Male’, Maldives – Maldives Journalist Association (MJA) has called on the government and the Parliament to refrain from re-criminalizing defamation, and instead, let it remain a civil offense.
MJA officially took the stand in a statement issued following multiple concerns received by the organization, after the Attorney General’s Office proposed a “bill on compensation for defamation”.
In the statement, MJA said that as an association mandated to protect the media freedoms and journalistic rights, the association does not believe in the re-criminalization of defamation and that it should instead, remain a civil offense. The stance was backed by the fact that the criminalization of defamation would lead to restrictions being place on press freedom and the freedom of expression, as punitive action would force journalists and the general public to refrain from expressing themselves. The statement also highlighted that this tactic was previously used in the Maldives to muzzle free media and criminalize dissent.
Hence, it MJA said that it believes that any attempt to increase the influence of the government or enact criminal proceedings within the media regulatory frame work would lead to the further decline of the critical, independent and investigative journalism of the country.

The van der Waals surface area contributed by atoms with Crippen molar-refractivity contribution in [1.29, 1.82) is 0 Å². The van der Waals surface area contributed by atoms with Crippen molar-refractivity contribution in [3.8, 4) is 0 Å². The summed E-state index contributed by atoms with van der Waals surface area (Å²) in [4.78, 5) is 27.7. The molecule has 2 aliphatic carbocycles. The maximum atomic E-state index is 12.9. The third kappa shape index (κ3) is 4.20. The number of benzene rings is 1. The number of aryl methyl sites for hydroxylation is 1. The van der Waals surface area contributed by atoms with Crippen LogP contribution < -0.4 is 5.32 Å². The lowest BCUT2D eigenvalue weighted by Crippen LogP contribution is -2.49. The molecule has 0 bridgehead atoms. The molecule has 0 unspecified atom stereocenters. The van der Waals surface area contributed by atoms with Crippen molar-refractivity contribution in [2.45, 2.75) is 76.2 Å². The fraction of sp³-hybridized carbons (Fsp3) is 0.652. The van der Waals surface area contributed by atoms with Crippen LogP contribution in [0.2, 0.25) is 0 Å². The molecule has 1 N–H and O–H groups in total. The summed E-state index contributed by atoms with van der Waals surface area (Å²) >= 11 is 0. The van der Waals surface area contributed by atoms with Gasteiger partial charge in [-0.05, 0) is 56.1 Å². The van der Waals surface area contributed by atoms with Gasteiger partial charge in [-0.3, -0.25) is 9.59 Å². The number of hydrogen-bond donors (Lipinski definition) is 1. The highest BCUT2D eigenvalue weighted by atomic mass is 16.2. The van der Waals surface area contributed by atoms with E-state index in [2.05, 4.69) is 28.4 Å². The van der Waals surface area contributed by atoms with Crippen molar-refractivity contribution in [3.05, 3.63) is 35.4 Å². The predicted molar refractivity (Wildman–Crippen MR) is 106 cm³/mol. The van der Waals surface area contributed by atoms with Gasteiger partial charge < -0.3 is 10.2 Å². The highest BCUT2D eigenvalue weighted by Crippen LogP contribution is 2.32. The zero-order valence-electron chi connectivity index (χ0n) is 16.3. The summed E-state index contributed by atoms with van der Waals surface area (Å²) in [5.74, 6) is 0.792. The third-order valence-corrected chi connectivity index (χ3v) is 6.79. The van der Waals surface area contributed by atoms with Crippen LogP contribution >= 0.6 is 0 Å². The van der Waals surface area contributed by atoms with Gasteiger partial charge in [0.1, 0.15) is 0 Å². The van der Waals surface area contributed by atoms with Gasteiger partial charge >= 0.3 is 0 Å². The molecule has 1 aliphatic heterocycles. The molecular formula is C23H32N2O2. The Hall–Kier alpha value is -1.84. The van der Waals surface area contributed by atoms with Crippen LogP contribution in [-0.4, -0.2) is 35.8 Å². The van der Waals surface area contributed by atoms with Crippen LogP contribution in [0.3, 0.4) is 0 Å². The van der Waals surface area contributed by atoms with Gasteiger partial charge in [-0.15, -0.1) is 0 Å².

It further read that the association has had brief discussions with the government regarding the matter and that the government has given the guarantee that the bill would not include any provisions which would restrict the free media. It also said that the government would consult with journalists during the formulation of the proposed bill.
Despite this, MJA assured that it would strongly reject any attempt to re-criminalize defamations and would continue to advocate against criminalization of the press. As such, the association called upon the government and the Parliament to ensure that defamation remains a civil offense and that the newly proposed bill does not include any provision that can harm the constitutionally guaranteed rights of press freedom and the freedom of expression.
MJA also added that the government should reflect on the economic and financial situation of the general public when deliberating on the limits for compensation due to defamation, to ensure that the financial burden is not crippling and to ensure that individual journalists are offered the maximum possible protection in law.
Defamation was decriminalized in 2009 by the Maldivian government, however, re-criminalized in 2016 during the regime of the former President Abdullah Yameen Abdul Qayyoom, only to be repealed in 2018.